Park has to play catch-up in bid for another major
ST. ANDREWS, Scotland (AP) — Inbee Park felt pressure like never before when she first arrived at St. Andrews, knowing that a victory in the Women's British Open would make her the first golfer to win four professional majors in the same season.
Even before she hit her first meaningful shot on the Old Course, she considered the week a success.
And even though a 1-over 73 left her eight shots behind going into the weekend, she doesn't feel any differently.
Park is not only chasing history. She's embracing everything that comes with it.
Her hopes were tossed about Friday in the strongest wind of the week at the home of golf. With two more three-putt bogeys, a bad break when her best tee shot landed in a sand-filled divot and chunked chip at the start of her round, she was never under par at any point.
She was eight shots behind Na Yeon Choi, her good friend and a former U.S. Women's Open champion who played in the same conditions and shot 67.
After signing her card, Park spent several minutes in a trailer being interviewed by ESPN. Up next was another interview with Golf Channel. After that, she stopped for a group of Korean TV reporters who barked out instructions on where she should stand. Before going to another interview with CNN, she stopped to speak to 10 print reporters. One of them asked if she could imagine having so many reporters gathered around her to ask so many questions.
"Well, this is pretty much the only week I'm going to get that much, so I should enjoy this moment," Park said. "I'm trying to enjoy every moment that I'm here."
Not only has no golfer ever won four straight majors in a season, no one has come this close.
Park is the first player, male or female, to win the first three majors since the modern version of the Grand Slam was created in 1960. The last golfer to win three straight in a year was Babe Zaharias in 1950, back when the LPGA Tour only had three majors.
There were times she already sounded resigned to seeing someone else collect this trophy.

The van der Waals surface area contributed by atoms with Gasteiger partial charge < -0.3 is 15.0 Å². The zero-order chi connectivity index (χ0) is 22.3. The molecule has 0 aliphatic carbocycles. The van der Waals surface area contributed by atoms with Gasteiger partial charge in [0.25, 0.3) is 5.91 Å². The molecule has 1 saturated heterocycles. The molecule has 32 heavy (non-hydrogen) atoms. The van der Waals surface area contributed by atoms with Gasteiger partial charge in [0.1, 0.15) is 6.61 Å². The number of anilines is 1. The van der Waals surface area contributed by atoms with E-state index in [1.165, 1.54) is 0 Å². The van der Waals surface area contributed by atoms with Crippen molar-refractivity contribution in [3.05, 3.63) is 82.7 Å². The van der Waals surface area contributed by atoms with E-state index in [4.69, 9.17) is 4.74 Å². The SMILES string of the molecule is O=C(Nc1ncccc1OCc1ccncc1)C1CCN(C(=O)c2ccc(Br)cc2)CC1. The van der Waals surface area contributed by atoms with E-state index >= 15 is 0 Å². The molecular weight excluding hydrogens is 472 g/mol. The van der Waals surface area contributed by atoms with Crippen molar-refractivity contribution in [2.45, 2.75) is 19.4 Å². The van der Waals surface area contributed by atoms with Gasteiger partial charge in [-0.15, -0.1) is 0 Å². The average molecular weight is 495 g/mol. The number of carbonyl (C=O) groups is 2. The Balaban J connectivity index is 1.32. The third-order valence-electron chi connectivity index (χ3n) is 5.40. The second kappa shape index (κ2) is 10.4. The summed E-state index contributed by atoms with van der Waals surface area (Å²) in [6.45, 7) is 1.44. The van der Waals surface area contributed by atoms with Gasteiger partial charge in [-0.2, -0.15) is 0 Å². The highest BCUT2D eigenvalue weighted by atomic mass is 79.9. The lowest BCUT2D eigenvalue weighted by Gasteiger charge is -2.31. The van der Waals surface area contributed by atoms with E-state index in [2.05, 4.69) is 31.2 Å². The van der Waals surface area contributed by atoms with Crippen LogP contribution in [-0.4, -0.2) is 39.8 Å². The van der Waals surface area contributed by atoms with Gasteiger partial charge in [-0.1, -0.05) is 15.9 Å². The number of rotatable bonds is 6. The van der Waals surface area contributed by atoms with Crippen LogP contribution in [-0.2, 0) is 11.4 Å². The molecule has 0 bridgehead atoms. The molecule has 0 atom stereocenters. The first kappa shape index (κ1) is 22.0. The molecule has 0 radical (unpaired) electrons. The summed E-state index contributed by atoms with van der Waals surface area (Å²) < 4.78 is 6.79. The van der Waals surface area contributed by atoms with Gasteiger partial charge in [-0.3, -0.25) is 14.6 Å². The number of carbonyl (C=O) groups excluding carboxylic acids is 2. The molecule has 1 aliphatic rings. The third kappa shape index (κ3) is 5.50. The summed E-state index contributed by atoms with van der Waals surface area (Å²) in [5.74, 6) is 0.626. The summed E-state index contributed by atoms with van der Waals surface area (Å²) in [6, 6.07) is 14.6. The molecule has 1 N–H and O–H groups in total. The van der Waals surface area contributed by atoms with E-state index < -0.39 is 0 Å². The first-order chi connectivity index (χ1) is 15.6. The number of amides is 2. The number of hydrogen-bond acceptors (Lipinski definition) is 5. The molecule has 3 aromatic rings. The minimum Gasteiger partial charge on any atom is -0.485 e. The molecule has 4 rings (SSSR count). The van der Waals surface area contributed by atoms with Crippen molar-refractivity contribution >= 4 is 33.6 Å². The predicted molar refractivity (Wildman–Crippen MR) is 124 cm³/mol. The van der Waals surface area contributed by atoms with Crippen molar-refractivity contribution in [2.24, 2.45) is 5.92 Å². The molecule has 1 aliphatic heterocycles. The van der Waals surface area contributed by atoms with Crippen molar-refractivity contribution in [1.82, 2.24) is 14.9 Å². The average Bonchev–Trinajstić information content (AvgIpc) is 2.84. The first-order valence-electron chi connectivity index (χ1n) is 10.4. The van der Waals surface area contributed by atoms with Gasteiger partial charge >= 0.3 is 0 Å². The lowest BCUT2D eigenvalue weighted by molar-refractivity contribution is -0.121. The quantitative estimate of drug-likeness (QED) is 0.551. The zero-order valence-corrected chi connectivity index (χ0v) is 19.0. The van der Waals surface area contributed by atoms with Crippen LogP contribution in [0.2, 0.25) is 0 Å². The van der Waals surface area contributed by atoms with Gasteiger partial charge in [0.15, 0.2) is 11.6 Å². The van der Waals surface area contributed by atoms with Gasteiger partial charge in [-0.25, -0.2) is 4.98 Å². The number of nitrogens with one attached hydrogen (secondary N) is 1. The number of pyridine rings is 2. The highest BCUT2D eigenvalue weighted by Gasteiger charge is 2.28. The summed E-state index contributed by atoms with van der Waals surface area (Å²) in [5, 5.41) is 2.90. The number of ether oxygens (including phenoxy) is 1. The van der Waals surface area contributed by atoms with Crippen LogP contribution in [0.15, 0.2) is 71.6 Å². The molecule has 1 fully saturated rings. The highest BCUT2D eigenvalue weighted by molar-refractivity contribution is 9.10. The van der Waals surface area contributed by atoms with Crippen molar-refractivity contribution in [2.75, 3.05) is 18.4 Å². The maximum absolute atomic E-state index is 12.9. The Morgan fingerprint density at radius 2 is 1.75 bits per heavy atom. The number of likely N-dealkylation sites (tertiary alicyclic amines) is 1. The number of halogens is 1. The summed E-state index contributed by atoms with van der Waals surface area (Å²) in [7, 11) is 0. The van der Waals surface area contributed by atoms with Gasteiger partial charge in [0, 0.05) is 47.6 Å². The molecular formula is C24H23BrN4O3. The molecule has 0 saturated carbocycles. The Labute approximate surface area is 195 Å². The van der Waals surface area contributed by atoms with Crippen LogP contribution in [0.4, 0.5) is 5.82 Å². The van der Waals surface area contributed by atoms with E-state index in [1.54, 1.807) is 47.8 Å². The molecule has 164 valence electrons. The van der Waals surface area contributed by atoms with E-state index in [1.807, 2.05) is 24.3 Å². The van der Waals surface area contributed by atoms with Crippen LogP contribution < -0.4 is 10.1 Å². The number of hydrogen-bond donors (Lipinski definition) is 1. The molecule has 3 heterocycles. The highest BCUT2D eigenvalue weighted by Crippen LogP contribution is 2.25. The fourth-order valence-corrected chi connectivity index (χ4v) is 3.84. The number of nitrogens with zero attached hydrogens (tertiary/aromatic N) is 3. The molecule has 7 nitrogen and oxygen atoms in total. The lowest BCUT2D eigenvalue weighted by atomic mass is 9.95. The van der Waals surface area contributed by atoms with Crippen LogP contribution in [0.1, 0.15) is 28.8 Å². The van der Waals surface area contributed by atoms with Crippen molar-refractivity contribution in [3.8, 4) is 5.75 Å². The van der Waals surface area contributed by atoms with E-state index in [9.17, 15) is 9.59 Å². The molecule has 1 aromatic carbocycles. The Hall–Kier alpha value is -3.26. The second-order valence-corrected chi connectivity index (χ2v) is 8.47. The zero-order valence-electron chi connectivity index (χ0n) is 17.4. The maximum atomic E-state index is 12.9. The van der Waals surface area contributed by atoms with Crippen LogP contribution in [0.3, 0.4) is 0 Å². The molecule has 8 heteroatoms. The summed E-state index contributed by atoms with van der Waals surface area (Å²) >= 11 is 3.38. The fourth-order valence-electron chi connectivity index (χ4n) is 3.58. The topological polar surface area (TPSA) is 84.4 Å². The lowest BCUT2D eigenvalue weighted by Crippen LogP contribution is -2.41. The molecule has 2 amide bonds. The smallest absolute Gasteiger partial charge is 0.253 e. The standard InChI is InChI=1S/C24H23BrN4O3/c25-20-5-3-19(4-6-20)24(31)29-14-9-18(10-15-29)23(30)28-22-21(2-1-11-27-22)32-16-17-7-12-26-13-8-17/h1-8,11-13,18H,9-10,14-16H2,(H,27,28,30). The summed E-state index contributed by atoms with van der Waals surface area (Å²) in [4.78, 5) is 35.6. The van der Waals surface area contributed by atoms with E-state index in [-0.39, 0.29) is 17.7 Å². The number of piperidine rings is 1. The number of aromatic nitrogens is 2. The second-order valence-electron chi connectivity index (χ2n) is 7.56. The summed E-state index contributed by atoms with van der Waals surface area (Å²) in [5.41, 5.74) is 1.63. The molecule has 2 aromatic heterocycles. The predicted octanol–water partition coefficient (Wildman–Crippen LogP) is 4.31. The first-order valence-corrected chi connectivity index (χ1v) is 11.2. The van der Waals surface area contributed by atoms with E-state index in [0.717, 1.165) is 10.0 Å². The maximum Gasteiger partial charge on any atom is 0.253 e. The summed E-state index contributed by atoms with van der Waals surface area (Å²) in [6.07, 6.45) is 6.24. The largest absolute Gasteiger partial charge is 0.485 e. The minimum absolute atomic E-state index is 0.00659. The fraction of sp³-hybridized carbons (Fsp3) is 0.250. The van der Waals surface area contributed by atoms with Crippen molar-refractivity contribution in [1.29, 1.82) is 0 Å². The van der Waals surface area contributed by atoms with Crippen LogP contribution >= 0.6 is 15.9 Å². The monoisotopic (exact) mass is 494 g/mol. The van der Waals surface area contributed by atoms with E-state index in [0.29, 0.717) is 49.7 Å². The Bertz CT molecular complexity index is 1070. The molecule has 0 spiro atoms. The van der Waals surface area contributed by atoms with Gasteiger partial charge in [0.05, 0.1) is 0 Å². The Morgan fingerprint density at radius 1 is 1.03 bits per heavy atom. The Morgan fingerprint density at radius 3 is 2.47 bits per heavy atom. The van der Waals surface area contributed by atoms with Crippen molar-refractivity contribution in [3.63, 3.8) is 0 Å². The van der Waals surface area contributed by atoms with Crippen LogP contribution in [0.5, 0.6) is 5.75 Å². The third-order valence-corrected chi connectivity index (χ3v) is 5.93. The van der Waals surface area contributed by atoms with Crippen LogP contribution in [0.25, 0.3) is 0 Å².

"Whether I win or whether I don't, the last two days that I had here ... lots of great moments that I've collected," Park said. "If I can handle this kind of pressure, I'm not afraid of anything in my career from now on."
It sounded similar to what Annika Sorenstam went through in 2003 by playing on the PGA Tour at the Colonial. Under more scrutiny than any other female golfer, nothing fazed the Swede the rest of her career. She won the next major she played after Colonial at the LPGA Championship, and completed the career Grand Slam that summer at the Women's British Open.
"When you experience something big like this, some kind of big pressure like this, you're just really not afraid of any kind of pressure," Park said. "How can it get bigger than this? Anything is going to be less than this."
So she considers the attention as a blessing, not a burden.
"That's something not everybody gets to experience," she said. "It's a great experience."
Not so great was the golf. She faced the bad end of the draw and didn't bring her best golf, which isn't a great combination.
Bursts of rain were strong enough to leave puddles on the Old Course in the morning, and while it looked bleak, it didn't last. And the rain never really made scoring conditions all that difficult. Miki Saiki proved that with a 6-under 66, the lowest score in the six rounds the Women's British Open has been held at St. Andrews. That left her one shot behind Choi.
Morgan Pressel took another step toward locking up a spot on the Solheim Cup team with a 70 in the morning, leaving her two shots out of the lead. She now can think squarely about the Women's British Open, and perhaps adding a second major to the Kraft Nabisco Championship she won in 2007 as an 18-year-old.
Choi's 67 in the afternoon was more impressive, especially since it was 8.4 shots better than the average score among the second half of the draw. It was one of only three rounds in the 60s. Conditions were so demanding that when Choi was asked to give details of her six birdies, she couldn't recall much further back than the 17th hole.
"Five hours out there, this kind of weather, it's hard to remember," she said.
It's a round Park would like to forget, one that will make her quest even more difficult to add to her trio of majors this year.
"A little bit of everything wasn't working well out there today," Park said. "I don't feel like I played horrible today. A little bit unlucky with the draw, not playing in the morning when it's lovely. But that's the way it is."
Her problems started on the opening hole, when her approach over the Swilcan Burn rode the wind and bounced beyond the green some 50 feet from the flag. Her chip only got halfway there, and she two-putted for bogey.
Park's birdie on the sixth was offset by a three-putt bogey on the 10th. A birdie on the 12th was followed by a bogey on the 13th, in part due to a bad break. On the toughest driving hole on the back nine, Park hit her best tee shot — only for it to roll into a sand-filled divot. Her approach came up just short of the green, and she hit putter down the slope and 10 feet past the cup.
Her approach to the 17th ran up the left side of the Road Hole Bunker and left her about 60 feet, and she hit another poor lag — short and 8 feet to the right — leading to her second three-putt of the round, and fourth of the tournament.
At least she still had 36 holes — and plenty of hope — remaining to get back in the race.
"The tough, gritty players can win this," Stacy Lewis said after a hard-fought 72 left her five shots behind. "Anybody under par is not out of this."